Jack: Most breeders of so-called “silver”, “charcoal” and “champagne” “Labradors” advertise their litters as “from Champion bloodlines”. Don’t you believe for a second that these Champions were “silver”, “charcoal” or “champagne” Labradors, or that these dilute breeders had anything to do with these championships.

Kristi: Let’s see. If there is a Champion very close in the pedigree, any breeder will refer to this as a “Champion bloodline”. That’s because it is a bloodline, and it contains a Champion. If my dog’s sire and dam are AKC Master Hunters, and I bought my puppy from the owners of these dogs, of course I didn’t have anything to do with these championships. That’s how it works! Besides, many dilute breeders (as mentioned above) are creating their own Champions! I’ve even heard of Champagne Labrador retrievers winning conformation events! (In many circumstances, it’s very difficult to discern a “champagne” Labrador retriever from a standard yellow).

Jack: A lot of breeders of so-called “silver”, “charcoal” and “champagne” “Labradors” will try to do anything to get Champion bloodlines into their pedigrees, and by anything I mean anything. Their problem is that no reputable breeder will ever consider to give them a breeding with their dogs, let alone let them have a puppy, so these dilute breeders will try to fool reputable Labrador breeders, with fake identities, fake buyers, fake websites, fake kennel names, and sometimes intimidation. They are nothing more than crooks; some of them are intelligent crooks, or even very nice crooks, but still crooks.

Kristi: I really think Jack would have made a great author of conspiracy theory novels (fiction, of course). While many “anti-dilute” breeders do indeed refuse to entertain breedings between their dogs and dilute carriers, I have been told by standard breeders, “Your money is as green as anyone else’s”. As a breeder, I refuse to clandestinely breed to another dog. There are plenty of dogs to which we can breed, without having to be underhanded about it. Recently, I had a Field Champion sired female in my possession. The thought of infusing her bloodlines into mine never entered my mind because I knew the creators of her bloodline (Ten Bears) would not support such an action.

Jack: A lot of breeders of so-called “silver”, “charcoal” and “champagne” “Labradors” are gathered in a criminal organization called “Council of Purebred Labrador Retrievers” (CPLR). That’s is where they learn how to trick reputable breeders, to get their Champion bloodlines into their own worthless pedigrees, and how to trick ignorant people to buy their “rare designer Labs”.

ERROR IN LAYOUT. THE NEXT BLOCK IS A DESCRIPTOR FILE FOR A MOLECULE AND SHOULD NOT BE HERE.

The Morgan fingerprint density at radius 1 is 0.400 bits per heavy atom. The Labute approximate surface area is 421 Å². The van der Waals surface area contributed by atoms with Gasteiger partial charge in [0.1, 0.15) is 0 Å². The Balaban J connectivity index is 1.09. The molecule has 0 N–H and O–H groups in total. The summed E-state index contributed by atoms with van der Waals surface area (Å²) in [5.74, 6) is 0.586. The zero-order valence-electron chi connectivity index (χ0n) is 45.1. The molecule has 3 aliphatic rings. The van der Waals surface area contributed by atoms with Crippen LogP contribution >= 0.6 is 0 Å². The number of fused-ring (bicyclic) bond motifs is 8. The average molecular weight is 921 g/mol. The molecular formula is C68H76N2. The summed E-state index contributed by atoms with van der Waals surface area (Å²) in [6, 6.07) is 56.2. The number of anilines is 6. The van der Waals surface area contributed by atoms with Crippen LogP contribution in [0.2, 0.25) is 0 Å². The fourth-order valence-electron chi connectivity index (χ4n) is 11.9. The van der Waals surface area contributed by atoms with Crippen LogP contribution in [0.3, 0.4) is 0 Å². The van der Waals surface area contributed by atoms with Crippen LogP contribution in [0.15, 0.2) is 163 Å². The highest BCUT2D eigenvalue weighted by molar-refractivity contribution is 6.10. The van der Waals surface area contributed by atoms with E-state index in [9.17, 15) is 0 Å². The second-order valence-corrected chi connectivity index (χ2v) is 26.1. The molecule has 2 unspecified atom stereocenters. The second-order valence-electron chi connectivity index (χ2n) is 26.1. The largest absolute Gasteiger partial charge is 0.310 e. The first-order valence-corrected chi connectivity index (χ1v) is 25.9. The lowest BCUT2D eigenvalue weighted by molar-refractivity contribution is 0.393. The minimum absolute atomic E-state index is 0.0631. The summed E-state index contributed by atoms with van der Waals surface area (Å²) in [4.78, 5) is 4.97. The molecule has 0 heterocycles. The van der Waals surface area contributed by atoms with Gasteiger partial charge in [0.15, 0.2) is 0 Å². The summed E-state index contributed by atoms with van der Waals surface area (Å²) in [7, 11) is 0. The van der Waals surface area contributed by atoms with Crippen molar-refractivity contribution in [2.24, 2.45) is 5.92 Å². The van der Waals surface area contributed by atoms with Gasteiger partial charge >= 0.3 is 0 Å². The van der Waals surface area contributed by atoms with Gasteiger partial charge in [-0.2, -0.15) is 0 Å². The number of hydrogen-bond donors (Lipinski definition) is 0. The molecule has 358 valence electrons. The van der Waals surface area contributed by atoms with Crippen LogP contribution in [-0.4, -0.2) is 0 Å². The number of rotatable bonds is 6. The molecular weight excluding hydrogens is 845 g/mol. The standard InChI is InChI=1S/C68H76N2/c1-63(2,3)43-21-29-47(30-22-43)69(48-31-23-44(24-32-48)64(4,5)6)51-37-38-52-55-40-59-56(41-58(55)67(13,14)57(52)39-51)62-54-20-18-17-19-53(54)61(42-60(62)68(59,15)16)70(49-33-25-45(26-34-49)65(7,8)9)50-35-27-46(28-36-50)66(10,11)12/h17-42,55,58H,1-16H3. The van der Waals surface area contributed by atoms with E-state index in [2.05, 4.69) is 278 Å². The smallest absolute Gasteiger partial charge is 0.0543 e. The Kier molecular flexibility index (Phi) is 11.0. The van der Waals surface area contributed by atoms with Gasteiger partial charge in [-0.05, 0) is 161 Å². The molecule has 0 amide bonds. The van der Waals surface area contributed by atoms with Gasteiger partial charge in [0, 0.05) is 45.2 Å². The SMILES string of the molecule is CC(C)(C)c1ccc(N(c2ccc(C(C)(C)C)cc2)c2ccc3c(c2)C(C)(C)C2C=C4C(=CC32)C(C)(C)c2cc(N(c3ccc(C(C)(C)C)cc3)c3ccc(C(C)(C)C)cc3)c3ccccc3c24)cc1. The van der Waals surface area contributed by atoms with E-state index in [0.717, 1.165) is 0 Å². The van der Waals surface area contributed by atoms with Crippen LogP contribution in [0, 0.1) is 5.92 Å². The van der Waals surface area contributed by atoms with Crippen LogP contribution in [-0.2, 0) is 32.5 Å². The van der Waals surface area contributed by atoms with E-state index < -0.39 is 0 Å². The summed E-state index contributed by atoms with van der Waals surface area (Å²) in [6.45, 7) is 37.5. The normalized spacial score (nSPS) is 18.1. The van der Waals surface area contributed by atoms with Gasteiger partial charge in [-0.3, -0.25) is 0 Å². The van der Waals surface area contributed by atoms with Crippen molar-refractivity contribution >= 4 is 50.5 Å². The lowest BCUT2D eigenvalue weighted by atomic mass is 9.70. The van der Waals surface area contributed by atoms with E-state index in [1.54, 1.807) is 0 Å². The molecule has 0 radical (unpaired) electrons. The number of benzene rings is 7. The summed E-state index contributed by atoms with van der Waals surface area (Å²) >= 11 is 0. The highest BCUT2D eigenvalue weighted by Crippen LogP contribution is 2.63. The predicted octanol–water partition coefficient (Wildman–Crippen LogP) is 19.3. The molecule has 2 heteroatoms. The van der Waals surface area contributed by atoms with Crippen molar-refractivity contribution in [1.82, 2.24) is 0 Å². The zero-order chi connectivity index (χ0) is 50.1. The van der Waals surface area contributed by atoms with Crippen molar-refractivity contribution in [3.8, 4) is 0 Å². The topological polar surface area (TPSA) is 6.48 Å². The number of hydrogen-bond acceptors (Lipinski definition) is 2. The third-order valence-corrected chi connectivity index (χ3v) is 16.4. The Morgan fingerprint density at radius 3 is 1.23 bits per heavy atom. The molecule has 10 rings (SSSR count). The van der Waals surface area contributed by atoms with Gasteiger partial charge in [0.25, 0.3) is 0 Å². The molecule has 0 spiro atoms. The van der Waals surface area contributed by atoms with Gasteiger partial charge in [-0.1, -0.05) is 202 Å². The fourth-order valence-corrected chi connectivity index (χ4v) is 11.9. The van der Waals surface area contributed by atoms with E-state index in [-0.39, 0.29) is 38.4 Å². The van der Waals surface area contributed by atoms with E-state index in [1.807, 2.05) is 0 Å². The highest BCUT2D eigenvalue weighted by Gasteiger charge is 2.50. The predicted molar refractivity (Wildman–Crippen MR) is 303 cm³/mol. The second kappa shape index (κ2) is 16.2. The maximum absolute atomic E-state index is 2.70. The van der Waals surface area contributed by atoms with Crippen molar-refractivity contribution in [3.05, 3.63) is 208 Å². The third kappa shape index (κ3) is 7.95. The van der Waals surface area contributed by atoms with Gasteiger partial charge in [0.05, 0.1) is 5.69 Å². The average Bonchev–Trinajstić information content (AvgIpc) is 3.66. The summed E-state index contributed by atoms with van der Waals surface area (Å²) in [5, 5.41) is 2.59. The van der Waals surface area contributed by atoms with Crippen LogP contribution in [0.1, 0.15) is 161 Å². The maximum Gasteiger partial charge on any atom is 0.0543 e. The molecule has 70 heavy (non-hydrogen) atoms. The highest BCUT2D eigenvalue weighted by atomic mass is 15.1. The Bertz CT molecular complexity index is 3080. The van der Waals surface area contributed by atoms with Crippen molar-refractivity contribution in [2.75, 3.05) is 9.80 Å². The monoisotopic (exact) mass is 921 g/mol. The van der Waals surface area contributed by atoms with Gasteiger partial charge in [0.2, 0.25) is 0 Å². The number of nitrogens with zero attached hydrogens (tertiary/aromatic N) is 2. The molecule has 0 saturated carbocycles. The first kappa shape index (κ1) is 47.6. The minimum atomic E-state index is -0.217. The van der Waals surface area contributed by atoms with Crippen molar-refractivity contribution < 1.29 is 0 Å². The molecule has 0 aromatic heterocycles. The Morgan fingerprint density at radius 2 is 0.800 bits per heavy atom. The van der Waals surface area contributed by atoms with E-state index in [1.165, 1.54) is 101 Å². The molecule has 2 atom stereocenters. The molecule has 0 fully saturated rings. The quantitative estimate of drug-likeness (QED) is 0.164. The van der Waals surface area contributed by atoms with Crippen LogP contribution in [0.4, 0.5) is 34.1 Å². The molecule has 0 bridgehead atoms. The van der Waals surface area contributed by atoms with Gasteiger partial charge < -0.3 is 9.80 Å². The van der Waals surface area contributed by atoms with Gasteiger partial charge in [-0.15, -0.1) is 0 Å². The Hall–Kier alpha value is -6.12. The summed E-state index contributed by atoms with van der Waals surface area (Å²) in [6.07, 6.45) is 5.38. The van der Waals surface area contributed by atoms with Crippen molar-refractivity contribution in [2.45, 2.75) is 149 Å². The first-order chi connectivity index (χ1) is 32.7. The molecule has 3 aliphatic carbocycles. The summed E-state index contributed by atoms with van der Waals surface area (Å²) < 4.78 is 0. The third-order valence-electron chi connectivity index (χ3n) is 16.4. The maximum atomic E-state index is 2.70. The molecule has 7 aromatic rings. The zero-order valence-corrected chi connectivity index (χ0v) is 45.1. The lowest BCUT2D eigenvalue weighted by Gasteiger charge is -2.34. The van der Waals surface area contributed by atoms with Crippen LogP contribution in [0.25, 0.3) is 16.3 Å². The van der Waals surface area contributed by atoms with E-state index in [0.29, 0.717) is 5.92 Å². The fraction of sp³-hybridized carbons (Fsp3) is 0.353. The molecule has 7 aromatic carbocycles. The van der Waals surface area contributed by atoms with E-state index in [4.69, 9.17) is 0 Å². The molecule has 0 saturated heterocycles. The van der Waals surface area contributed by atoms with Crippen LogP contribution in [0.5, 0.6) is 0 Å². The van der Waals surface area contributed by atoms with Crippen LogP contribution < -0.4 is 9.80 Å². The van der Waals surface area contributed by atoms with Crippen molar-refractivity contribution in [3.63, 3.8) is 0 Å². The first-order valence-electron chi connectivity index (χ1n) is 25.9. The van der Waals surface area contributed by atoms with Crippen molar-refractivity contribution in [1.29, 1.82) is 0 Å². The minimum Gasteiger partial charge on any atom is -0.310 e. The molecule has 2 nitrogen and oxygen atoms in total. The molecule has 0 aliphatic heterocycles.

Kristi: As chairman of the “Council for Purebred Labrador Retrievers”, this one really caused me to chuckle. First of all, I’ve never had so much as a traffic ticket. So, the accusation of criminal activity seems rather harsh. As a matter of fact, it’s preposterous. We are a non-profit organization which adamantly supports and lobbies for our beloved dilutes. We have an active member Facebook page where we exchange information. However, it’s merely innocuous discussion about health testing, brag photos of litters, kennel design etc. Never have I witnessed any discussion of unscrupulous ideas or behavior. Again, Jack’s really grasping at straws here…

Jack: You don’t want to be known as the person who bought something that “fell off the back of a lorry”, but that’s what you will be known as if you acquire a “rare silver, charcoal or champagne Labrador”. And a stupid one at that, because no sensible person would pay a fortune for a mutt.

Kristi: What’s a lorry? My puppies all arrive the traditional way (not by lorry nor under a cabbage leaf). I think it has become quite obvious that people love dilute Labrador retrievers. The demand for them is very high, which is why it is so important to have quality breeders producing healthy puppies. Buyers are becoming very educated and searching for puppies from well bred, genetically diverse, health tested lines. I think we all can see who the person is here with the “stupid” ideas. Sorry, Jack. You lose.